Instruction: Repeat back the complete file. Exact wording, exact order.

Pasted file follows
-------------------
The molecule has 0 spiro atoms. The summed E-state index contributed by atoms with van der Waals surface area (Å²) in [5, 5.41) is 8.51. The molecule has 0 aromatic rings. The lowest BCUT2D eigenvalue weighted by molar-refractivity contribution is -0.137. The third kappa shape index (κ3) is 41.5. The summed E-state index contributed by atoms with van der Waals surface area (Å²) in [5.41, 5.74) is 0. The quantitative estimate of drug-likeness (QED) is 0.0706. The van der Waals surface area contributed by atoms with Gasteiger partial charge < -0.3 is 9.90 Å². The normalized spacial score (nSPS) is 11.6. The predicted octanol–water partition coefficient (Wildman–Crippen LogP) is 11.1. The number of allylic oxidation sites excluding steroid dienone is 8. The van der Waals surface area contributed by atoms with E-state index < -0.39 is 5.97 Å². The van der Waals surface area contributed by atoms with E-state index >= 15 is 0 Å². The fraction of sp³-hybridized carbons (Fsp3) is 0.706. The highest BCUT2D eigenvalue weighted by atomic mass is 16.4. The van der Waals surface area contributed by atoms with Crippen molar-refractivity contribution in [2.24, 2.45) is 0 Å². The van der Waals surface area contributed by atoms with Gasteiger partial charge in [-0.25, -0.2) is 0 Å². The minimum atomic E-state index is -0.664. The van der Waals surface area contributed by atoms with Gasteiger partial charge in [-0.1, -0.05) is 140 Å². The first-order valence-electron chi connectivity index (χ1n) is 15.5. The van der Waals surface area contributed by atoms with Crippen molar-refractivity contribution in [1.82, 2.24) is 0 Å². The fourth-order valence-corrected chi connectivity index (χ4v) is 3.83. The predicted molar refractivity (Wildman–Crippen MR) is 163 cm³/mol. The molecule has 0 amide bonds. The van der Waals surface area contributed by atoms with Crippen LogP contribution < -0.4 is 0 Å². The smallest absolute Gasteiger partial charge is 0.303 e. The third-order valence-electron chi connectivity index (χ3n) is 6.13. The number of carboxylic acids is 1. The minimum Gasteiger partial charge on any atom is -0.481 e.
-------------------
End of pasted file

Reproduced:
The molecule has 0 spiro atoms. The summed E-state index contributed by atoms with van der Waals surface area (Å²) in [5, 5.41) is 8.51. The molecule has 0 aromatic rings. The lowest BCUT2D eigenvalue weighted by molar-refractivity contribution is -0.137. The third kappa shape index (κ3) is 41.5. The summed E-state index contributed by atoms with van der Waals surface area (Å²) in [5.41, 5.74) is 0. The quantitative estimate of drug-likeness (QED) is 0.0706. The van der Waals surface area contributed by atoms with Gasteiger partial charge < -0.3 is 9.90 Å². The normalized spacial score (nSPS) is 11.6. The predicted octanol–water partition coefficient (Wildman–Crippen LogP) is 11.1. The number of allylic oxidation sites excluding steroid dienone is 8. The van der Waals surface area contributed by atoms with E-state index < -0.39 is 5.97 Å². The van der Waals surface area contributed by atoms with E-state index >= 15 is 0 Å². The fraction of sp³-hybridized carbons (Fsp3) is 0.706. The highest BCUT2D eigenvalue weighted by atomic mass is 16.4. The van der Waals surface area contributed by atoms with Crippen molar-refractivity contribution in [2.24, 2.45) is 0 Å². The van der Waals surface area contributed by atoms with Gasteiger partial charge in [-0.25, -0.2) is 0 Å². The minimum atomic E-state index is -0.664. The van der Waals surface area contributed by atoms with Gasteiger partial charge in [-0.1, -0.05) is 140 Å². The first-order valence-electron chi connectivity index (χ1n) is 15.5. The van der Waals surface area contributed by atoms with Crippen molar-refractivity contribution in [1.82, 2.24) is 0 Å². The fourth-order valence-corrected chi connectivity index (χ4v) is 3.83. The predicted molar refractivity (Wildman–Crippen MR) is 163 cm³/mol. The molecule has 0 amide bonds. The van der Waals surface area contributed by atoms with Crippen LogP contribution < -0.4 is 0 Å². The smallest absolute Gasteiger partial charge is 0.303 e. The third-order valence-electron chi connectivity index (χ3n) is 6.13. The number of carboxylic acids is 1. The minimum Gasteiger partial charge on any atom is -0.481 e.